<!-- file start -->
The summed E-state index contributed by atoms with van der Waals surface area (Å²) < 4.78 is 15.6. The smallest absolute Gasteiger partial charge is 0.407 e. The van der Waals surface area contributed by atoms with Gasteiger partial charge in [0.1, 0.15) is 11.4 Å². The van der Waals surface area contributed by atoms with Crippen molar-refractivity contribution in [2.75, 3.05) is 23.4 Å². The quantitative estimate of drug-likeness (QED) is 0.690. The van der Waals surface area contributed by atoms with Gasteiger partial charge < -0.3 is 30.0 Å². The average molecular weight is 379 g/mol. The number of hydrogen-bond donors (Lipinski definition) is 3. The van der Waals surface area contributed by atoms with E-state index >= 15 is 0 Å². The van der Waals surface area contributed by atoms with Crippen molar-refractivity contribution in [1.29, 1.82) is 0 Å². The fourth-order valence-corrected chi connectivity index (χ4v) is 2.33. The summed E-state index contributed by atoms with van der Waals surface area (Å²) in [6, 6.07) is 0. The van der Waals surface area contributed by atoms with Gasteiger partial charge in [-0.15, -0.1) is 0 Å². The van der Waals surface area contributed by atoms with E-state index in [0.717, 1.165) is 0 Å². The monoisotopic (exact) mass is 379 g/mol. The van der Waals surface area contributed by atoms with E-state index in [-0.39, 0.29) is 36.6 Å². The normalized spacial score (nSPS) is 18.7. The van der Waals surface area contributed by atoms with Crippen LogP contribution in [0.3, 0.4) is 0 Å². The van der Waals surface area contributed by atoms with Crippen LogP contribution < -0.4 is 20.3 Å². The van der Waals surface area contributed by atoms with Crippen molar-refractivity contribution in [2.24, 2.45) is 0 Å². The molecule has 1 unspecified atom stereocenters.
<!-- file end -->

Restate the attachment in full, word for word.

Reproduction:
The summed E-state index contributed by atoms with van der Waals surface area (Å²) < 4.78 is 15.6. The smallest absolute Gasteiger partial charge is 0.407 e. The van der Waals surface area contributed by atoms with Gasteiger partial charge in [0.1, 0.15) is 11.4 Å². The van der Waals surface area contributed by atoms with Crippen molar-refractivity contribution in [2.75, 3.05) is 23.4 Å². The quantitative estimate of drug-likeness (QED) is 0.690. The van der Waals surface area contributed by atoms with Gasteiger partial charge < -0.3 is 30.0 Å². The average molecular weight is 379 g/mol. The number of hydrogen-bond donors (Lipinski definition) is 3. The van der Waals surface area contributed by atoms with E-state index >= 15 is 0 Å². The van der Waals surface area contributed by atoms with Crippen molar-refractivity contribution in [1.29, 1.82) is 0 Å². The fourth-order valence-corrected chi connectivity index (χ4v) is 2.33. The summed E-state index contributed by atoms with van der Waals surface area (Å²) in [6, 6.07) is 0. The van der Waals surface area contributed by atoms with Gasteiger partial charge in [-0.15, -0.1) is 0 Å². The van der Waals surface area contributed by atoms with E-state index in [0.717, 1.165) is 0 Å². The monoisotopic (exact) mass is 379 g/mol. The van der Waals surface area contributed by atoms with E-state index in [-0.39, 0.29) is 36.6 Å². The normalized spacial score (nSPS) is 18.7. The van der Waals surface area contributed by atoms with Crippen LogP contribution in [0.3, 0.4) is 0 Å². The van der Waals surface area contributed by atoms with Crippen LogP contribution < -0.4 is 20.3 Å². The van der Waals surface area contributed by atoms with Crippen molar-refractivity contribution in [2.24, 2.45) is 0 Å². The molecule has 1 unspecified atom stereocenters.